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Poorer women less likely to survive breast cancer

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Poorer women from deprived areas are less likely to survive breast cancer as they are diagnosed at a later stage which means the best available treatments won’t be as effective according to a new report out today (Thursday) by the National Cancer Intelligence Network (NCIN).

The ‘All Breast Cancer Report’ is the first in-depth analysis in the UK to look at how the impact of treatment and route of diagnosis – either through screening or symptoms presented to a GP – affects the chance of surviving the disease1, among people with different levels of poverty2.

This gap could, in part, explain why England’s breast cancer survival rates are lower than in some other countries. Poorer women are being diagnosed with more advanced stage tumours which are detected too late for surgery or need more aggressive treatment.

For women presenting with symptoms of breast cancer, the report found a 15 per cent difference between the most (68 per cent) and least (83 per cent) deprived in those women who survive for more than five years3.

But there was very little difference in survival between the most and least deprived women who were diagnosed through screening.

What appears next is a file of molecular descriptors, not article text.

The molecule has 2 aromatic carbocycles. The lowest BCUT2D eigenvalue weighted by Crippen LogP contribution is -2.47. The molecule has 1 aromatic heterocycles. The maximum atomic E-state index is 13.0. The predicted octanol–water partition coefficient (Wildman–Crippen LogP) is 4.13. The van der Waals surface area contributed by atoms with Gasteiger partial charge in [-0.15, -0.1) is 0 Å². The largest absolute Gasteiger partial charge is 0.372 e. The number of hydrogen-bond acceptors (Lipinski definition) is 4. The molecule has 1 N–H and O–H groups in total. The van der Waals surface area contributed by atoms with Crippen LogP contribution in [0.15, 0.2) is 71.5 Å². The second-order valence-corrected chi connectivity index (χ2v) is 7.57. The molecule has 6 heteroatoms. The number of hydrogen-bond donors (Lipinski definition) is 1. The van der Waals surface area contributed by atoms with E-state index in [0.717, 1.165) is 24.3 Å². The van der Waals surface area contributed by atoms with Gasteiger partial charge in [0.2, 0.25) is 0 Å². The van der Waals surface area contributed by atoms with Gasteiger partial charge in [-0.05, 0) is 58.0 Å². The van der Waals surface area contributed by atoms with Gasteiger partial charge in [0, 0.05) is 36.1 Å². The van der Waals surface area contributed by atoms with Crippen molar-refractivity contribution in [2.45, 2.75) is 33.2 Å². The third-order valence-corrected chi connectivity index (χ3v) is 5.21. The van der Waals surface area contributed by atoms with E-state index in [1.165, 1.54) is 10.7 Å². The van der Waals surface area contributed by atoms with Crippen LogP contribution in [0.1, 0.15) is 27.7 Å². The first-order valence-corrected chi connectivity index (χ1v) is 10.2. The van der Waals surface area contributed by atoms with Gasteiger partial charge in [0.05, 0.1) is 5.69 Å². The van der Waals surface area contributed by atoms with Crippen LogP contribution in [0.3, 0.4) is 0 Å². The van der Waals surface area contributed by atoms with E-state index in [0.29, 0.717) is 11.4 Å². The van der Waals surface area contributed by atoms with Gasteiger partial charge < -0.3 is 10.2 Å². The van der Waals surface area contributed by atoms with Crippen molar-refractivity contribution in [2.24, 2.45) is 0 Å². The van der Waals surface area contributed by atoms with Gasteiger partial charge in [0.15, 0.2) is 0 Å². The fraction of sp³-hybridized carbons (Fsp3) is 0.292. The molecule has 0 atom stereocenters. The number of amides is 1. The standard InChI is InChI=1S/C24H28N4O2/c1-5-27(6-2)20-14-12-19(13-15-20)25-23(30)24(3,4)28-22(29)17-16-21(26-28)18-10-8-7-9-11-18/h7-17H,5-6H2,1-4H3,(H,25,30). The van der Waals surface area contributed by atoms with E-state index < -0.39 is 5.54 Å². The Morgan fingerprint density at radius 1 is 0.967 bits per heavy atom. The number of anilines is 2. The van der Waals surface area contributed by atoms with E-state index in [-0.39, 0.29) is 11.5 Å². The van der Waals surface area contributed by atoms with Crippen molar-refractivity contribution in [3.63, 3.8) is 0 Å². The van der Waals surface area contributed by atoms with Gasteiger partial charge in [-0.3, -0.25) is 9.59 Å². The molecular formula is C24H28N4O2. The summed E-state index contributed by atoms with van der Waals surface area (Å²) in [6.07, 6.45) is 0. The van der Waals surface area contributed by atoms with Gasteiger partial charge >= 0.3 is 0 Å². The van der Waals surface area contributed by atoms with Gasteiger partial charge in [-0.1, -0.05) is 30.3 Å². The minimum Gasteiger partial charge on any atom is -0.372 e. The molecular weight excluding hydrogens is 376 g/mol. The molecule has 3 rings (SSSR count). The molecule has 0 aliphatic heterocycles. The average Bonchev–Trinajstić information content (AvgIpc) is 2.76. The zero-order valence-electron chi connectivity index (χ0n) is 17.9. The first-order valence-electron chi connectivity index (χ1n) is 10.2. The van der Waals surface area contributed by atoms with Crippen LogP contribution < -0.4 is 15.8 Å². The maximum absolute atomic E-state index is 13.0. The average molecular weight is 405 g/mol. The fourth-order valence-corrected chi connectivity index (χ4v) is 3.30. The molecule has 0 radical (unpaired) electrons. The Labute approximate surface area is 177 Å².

Gill Lawrence, director of the West Midlands Cancer Intelligence Unit and report author, said: “These figures show that even though a greater number of affluent women develop breast cancer every year, poorer women are more likely to die from the disease. Not going for screening and delays in going to the doctor mean that less affluent women are being diagnosed with later stage cancers which need more invasive surgery and are far less likely to be treated with breast conserving surgery.

“But, if these women attend screening, are breast aware and go to their doctor as soon as they notice anything unusual for them such as a lump or changes to the nipple like a rash or dimpling there’s no reason why poorer women shouldn’t have the same chance of survival as more affluent women.”

Martin Lee, chair of the National Cancer Intelligence Network breast clinical reference group and consultant surgeon at University Hospitals Coventry and Warwickshire NHS Trust, said: “Having a more advanced breast cancer at diagnosis is a double blow, as more aggressive treatments are needed, and the outlook is worse.

“I know from my own experience with patients that they find it more distressing to cope with the diagnosis if they need both mastectomy and chemotherapy. Fortunately breast screening with mammograms is finding earlier stage cancers that can be controlled by less radical treatments and have better survival; it is particularly encouraging to see that this is narrowing the gap in outcomes between affluent and deprived women.”